Wood Mackenzie estimates that 100 trillion cubic feet (tcf) of gas has been discovered in Mozambique and Tanzania to date, ranking the Rovuma Basin as one of the most prolific conventional gas plays in the world.
However, there are significant technical and commercial challenges to be overcome in order to bring the gas to market by the end of this decade. These include: addressing issues around infrastructure, government capacity, financing and reaching a positive outcome to unitisation negotiations in Mozambique.
Recent discoveries and high profile M&A activity in Mozambique and Tanzania are attracting attention and Martin Kelly, Wood Mackenzie’s Head of Sub-Sahara Upstream Research, says the interest is justified: “100 tcf of gas has been discovered to date in East Africa and we estimate yet-to-find reserves could be as much as 80 tcf in Mozambique and 15 tcf in Tanzania. There is clearly plenty of gas to supply the likely commercialisation route of LNG – theoretically enough to support up to 16 LNG trains.
“The Rovuma basin is the most prolific in the region, and one of the hottest conventional gas plays in the world, with 85 tcf discovered so far. Globally in 2011, it yielded the third most hydrocarbons, and we expect it to top the list in 2012 if the first half of the year is anything to go by,” Kelly continues.
In neighbouring Tanzania, the targets are the northern extension of the Rovuma Basin and the Mafia Basin. Kelly says: “Tanzania has enjoyed considerable exploration success as well, but hasn’t discovered the same scale of reserves. The average discovery size is much smaller at around 2 tcf, compared to Mozambique which is over 7 tcf. Discoveries in Tanzania are also more spread out, so developing them will be more expensive than those in Mozambique because additional infrastructure will be required.”
One of the most immediate challenges for Mozambique, is the unitisation discussions which Wood Mackenzie understands have already begun. Kelly explains; “Of the 85 tcf of gas discovered to date in Mozambique, around half of it is thought to be one enormous field which is in communication across the block. Under Mozambican law, a unitisation agreement between the operating parties will be required.”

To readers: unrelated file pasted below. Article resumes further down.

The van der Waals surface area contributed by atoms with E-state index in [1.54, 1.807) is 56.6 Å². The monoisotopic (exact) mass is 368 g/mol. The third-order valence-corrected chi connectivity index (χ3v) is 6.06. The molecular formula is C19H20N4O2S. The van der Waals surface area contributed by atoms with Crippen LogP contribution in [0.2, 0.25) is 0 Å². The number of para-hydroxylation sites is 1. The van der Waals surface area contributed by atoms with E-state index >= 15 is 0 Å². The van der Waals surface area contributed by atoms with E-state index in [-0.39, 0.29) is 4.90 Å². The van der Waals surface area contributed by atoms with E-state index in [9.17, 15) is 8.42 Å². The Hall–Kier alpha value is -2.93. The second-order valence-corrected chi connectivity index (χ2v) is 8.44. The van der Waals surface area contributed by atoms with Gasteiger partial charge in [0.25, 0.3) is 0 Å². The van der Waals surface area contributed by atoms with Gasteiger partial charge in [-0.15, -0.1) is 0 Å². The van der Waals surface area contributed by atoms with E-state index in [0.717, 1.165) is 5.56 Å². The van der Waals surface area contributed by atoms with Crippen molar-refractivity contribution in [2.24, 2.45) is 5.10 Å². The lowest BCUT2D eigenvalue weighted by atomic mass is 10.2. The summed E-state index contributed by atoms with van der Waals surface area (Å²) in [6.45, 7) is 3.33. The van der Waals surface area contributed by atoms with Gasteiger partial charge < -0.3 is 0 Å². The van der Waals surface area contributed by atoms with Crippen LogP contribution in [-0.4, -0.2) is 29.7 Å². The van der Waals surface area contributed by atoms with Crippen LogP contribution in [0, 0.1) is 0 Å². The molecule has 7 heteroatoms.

Although there is a risk that unitisation discussions could delay Final Investment Decision (FID) – the crucial last step before commercial development – and therefore LNG production, there are other discoveries which are wholly contained in Area 1 and Area 4 and therefore gas could come from these first.
Giles Farrer, Senior LNG research analyst for Wood Mackenzie comments: “Many challenges will need to be overcome prior to LNG project sanction. The region’s remoteness and lack of development present serious technical obstacles. There is virtually no existing skilled workforce and both Mozambique and Tanzania will have to build and establish deepwater ports capable of servicing the needs of the petroleum sector. On the commercial side, there is the question of government capacity – whether there is sufficient impetus and capability within the governments and national oil companies to advance the huge legislative, bureaucratic, customs and financial challenges that such a development would bring.
“The major outstanding milestone for Mozambique is the conclusion of a commercial framework agreement, which is in the process of being negotiated. It will determine how the LNG facility or facilities will be structured for the purpose of taxation and whether the Joint Ventures (JVs) will co-operate in the construction of a single, mega LNG facility, or pursue individual developments. One crucial advantage that the Tanzanian projects enjoy is that they have already negotiated commercial terms, prior to the announcement of their projects.”
Farrer continues: “Lastly there is the question of finance, we estimate that a two train greenfield development in the region is going to cost at least US$25 billion, and for some of the players involved financing their share of this sort of development cost will certainly prove challenging and could delay development.”
The joint analysis by Wood Mackenzie’s upstream and LNG research teams stresses that these challenges are not insurmountable. “They have been encountered and overcome in several countries before. The risk is that delays could lengthen development schedules and add to costs,” Farrer says in closing.